I stopped because of the nightmares. I preferred to sleep badly
Melatonin patient Anabel VC

There are few studies on the use and abuse of melatonin, although the experts consulted by EL PAÍS describe a “lack of long-term, quality data.” Dr. Odile Romero, coordinator of the Sleep Unit at the Vall d’Hebron Hospital in Barcelona, says that she has only had to withdraw melatonin due to headaches. In her clinical experience, she has not seen patients develop addictions or experience nightmares.

However, some users – who spoke to EL PAÍS on the condition of anonymity – have reported bad dreams.

“I stopped taking melatonin the day I dreamed I was an accessory to murder. It was a very vivid dream,” says one individual.

Claudia DC (not her real name) explains that she bought a bottle of 60 2mg pills on Amazon. She also remembers “disturbing dreams… so many things happened to me that I woke up exhausted, as if I had just returned from a trip.” She went to a doctor and was prescribed extended release melatonin. The dreams subsequently stopped.

Anabel VC started taking melatonin supplements to relieve jet lag from her travel-heavy schedule. “I stopped because of the nightmares. I preferred to sleep badly.” Months later, she gave it another try with smaller daily doses. “Now I have hyper-realistic dreams all night, like it’s a movie, but they’re not nightmares. [Melatonin] serves my needs,” she shrugs.

Meanwhile, M.M. takes it every night, but she has a strategy: “I calculate the time and only take it when I know I have at least eight hours to sleep, otherwise I spend the following day feeling hungover.”

Can you get hooked on melatonin? Many patients claim to be addicted, although there is no clinical evidence of this yet. On TikTok, the hashtag #melatoninaddict has a million views, and the problem is also widely discussed on Reddit. Neither platform can compete with a clinical trial, but the active conversations on the subject can’t simply be discarded.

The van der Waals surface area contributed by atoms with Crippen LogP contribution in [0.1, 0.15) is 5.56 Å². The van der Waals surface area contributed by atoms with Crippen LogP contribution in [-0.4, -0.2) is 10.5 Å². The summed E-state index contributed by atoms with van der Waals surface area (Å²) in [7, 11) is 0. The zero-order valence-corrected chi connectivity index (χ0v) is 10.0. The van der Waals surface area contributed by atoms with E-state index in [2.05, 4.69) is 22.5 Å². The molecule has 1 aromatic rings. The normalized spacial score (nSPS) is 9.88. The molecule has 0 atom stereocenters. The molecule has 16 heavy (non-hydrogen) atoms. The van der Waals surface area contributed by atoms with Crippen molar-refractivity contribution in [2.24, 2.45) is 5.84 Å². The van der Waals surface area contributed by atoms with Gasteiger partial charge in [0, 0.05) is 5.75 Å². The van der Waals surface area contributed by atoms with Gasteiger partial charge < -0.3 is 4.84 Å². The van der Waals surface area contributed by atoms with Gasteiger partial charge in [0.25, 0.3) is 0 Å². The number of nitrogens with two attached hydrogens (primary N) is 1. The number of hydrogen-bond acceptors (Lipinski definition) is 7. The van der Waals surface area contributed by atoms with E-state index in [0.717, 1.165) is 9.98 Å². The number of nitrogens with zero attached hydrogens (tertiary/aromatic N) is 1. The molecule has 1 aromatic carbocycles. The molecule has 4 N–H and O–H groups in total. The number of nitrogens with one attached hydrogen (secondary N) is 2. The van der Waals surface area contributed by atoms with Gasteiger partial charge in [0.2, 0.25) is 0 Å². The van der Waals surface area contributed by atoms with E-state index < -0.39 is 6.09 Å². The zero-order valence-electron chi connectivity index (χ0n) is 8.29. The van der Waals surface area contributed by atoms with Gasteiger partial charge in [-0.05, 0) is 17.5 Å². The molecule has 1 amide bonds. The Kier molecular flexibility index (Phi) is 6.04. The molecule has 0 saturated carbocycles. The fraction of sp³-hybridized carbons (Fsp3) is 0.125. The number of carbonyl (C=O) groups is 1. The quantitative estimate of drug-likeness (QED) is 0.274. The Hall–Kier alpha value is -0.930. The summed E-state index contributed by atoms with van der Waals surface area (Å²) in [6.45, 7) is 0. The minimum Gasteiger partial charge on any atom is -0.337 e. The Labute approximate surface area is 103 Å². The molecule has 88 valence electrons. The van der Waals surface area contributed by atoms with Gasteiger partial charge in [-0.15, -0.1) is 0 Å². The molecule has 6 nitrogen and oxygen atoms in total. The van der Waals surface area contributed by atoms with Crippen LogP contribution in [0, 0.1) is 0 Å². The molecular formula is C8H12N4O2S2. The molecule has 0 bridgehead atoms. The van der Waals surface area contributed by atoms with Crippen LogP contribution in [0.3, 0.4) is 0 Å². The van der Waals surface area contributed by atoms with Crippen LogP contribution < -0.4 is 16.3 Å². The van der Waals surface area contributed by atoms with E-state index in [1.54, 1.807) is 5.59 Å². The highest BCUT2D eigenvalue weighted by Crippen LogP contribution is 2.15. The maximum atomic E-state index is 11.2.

Dr. Romero is not aware of physical addiction to melatonin. “But I think it does have a placebo effect and that many people fall asleep more easily just by taking certain products with melatonin,” she reasons.

García-Aragón also hasn’t found evidence of physical addiction in his consultations. “I haven’t seen withdrawal symptoms when someone stops melatonin consumption,” he assures EL PAÍS. That being said, he has observed “certain psychological dependence in patients undergoing prolonged melatonin treatment.”

Heavy melatonin consumers are those who have been taking increasing doses of the hormone for more than five years. When asked if this practice is dangerous, Dr. Romero says that she has not seen “significant adverse effects,” but points out: “There is some debate and scientific controversy about whether high doses of melatonin could saturate the MT1 and MT2 receptors, which are responsible for binding with the hormone… this would reduce its effect.” As a precaution – and in the absence of studies that support the safety of long-term consumption of melatonin – Dr. García-Aragón does not recommend maintaining treatment for more than three months.

About 85% of adults have at least one nightmare a year. Between 4% and 10% have one every week, probably related to stress. But little work has been done to see if nightmares, or ultra-vivid dreams, could be related to a drug. Some experts have suggested the possibility, however, that the principal proven effect of melatonin supplements may have something to do with bad dreams: lengthening the time we stay asleep.

We dream a lot in rapid eye movement (REM) sleep. This deep sleep usually begins about 90 minutes after falling asleep. It’s the part of sleep where most dreams occur. So, it’s possible that sleeping more can open the door to dreamland… and also to nightmares.